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HomeBusinessUS banks’ pandemic hot streak is coming to an end

US banks’ pandemic hot streak is coming to an end

What goes up must come down. That is likely to be the story of banks’ first-quarter earnings.

A sense of normalcy has returned to Wall Street. Offices have once again filled up after two years of working from home. Bonanza profits driven by a white-hot market for deals are returning to earth.

Not everything is business as usual, however. The highest inflation in decades, coupled with Russia’s invasion of Ukraine, have resulted in volatile markets and cast uncertainty over how quickly the Federal Reserve will raise interest rates. Sanctions also have raised the possibility that some banks will have to write down their Russian business and take charges to their earnings.

After outperforming the market over much of the past two years, the KBW Nasdaq Bank Index is down about 9% so far this year. Banks’ underperformance in the stock market coincides with falling first-quarter profit expectations. Analysts now expect banks in the S&P 500 to report earnings of about $28 billion, down 36% from a year ago, according to FactSet.

JPMorgan Chase & Co. is slated to report first-quarter results on Wednesday. Wells Fargo & Co., Morgan Stanley, Citigroup Inc. and Goldman Sachs Group Inc. will follow on Thursday. Bank of America Corp. is scheduled to report earnings on April 18.

Investment Banking

Investment-banking revenue topped $22 billion in the first quarter, according to Dealogic. That is down 31% from the first quarter of 2021, but still above prepandemic levels. The pace of mergers and acquisitions was brisk, but the volume of initial public offerings fell sharply. Uncertain economic conditions and market volatility gave companies pause about going public.

Investors will be looking for clues from bank executives on how quickly that particular business can rebound. They will be also watching employee compensation carefully, since higher expenses sparked a selloff after fourth-quarter results came out in January.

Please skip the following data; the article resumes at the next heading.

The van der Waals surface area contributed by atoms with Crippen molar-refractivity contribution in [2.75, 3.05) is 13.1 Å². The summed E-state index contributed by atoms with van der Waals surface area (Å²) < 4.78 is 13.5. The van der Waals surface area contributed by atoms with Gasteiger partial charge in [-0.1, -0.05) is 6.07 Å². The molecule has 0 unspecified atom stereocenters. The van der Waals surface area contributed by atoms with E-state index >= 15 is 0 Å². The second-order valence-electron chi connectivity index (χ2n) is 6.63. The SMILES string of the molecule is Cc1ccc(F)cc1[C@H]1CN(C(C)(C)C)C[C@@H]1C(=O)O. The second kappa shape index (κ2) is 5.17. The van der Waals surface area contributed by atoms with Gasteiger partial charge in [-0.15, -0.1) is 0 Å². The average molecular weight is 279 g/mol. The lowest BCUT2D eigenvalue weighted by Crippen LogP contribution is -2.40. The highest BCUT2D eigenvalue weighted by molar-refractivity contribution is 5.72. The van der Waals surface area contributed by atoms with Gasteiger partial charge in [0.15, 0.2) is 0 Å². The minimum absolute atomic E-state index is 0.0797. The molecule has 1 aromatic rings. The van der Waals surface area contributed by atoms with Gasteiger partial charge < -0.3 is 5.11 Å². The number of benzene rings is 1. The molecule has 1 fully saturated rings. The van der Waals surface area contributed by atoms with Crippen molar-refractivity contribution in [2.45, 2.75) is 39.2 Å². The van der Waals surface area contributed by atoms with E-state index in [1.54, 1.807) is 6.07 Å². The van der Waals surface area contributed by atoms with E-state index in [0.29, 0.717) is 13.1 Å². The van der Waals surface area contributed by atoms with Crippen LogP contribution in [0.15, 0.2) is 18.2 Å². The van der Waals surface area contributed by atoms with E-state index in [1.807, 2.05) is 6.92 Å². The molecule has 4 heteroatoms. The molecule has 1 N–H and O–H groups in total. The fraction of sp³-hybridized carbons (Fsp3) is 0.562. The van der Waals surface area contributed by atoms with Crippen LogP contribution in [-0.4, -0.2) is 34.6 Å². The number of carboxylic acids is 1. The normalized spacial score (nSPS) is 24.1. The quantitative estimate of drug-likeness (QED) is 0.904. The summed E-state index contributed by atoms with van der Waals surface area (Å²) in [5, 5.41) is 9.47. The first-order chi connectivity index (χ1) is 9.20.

It was a quarter of extremes for key asset classes. The bond market notched its worst performance in several decades. Commodities had their best quarter in 32 years. Major stock indexes had their worst quarter in two years.

Trading volumes, as a result, were elevated. Wall Street expected trading to return to normal after a pandemic-induced frenzy for much of the past two years. “There was pretty much nothing normal about market-related activity in the first quarter,” wrote analysts at Credit Suisse.

For Goldman Sachs, analysts on average have forecast $5.87 billion in first-quarter trading revenue, according to FactSet. That would be a decline of 23% from a year earlier, but well above prepandemic levels. Analysts project $4.46 billion in trading revenue for Morgan Stanley, up slightly from a year earlier.

Interest Rates

The Federal Reserve lifted interest rates last month for the first time since 2018. Wall Street is bracing for more. The Fed is now expected to raise rates a half percentage point at its meeting next month, with several more increases to come this year.

Higher rates would boost banks by making lending more profitable. But it remains to be seen whether rate increases meant to curb inflation—which is at its highest level in 40 years—will cause the economy to slow more dramatically than officials hope. Banks generally rise and fall with the economy.

Economists surveyed by The Wall Street Journal on average put the probability of a recession sometime in the next 12 months at 28%, up from 18% in January and just 13% a year ago.


This round of earnings is the first since Russia invaded Ukraine in February, which means executives are likely to get questions about how the war and resulting sanctions could affect their operations.

Citigroup, which operates a Russian retail bank, has $10 billion in total exposure—by far the most among its peers.

Russia is a fairly small market for most other banks. Earlier this month, JPMorgan Chief Executive Jamie Dimon said his bank could lose up to $1 billion over time. Goldman Sachs last month said it would wind down its business in Russia.

While banks’ direct exposure appears limited, investors will want reassurance that indirect exposure is manageable, as well.

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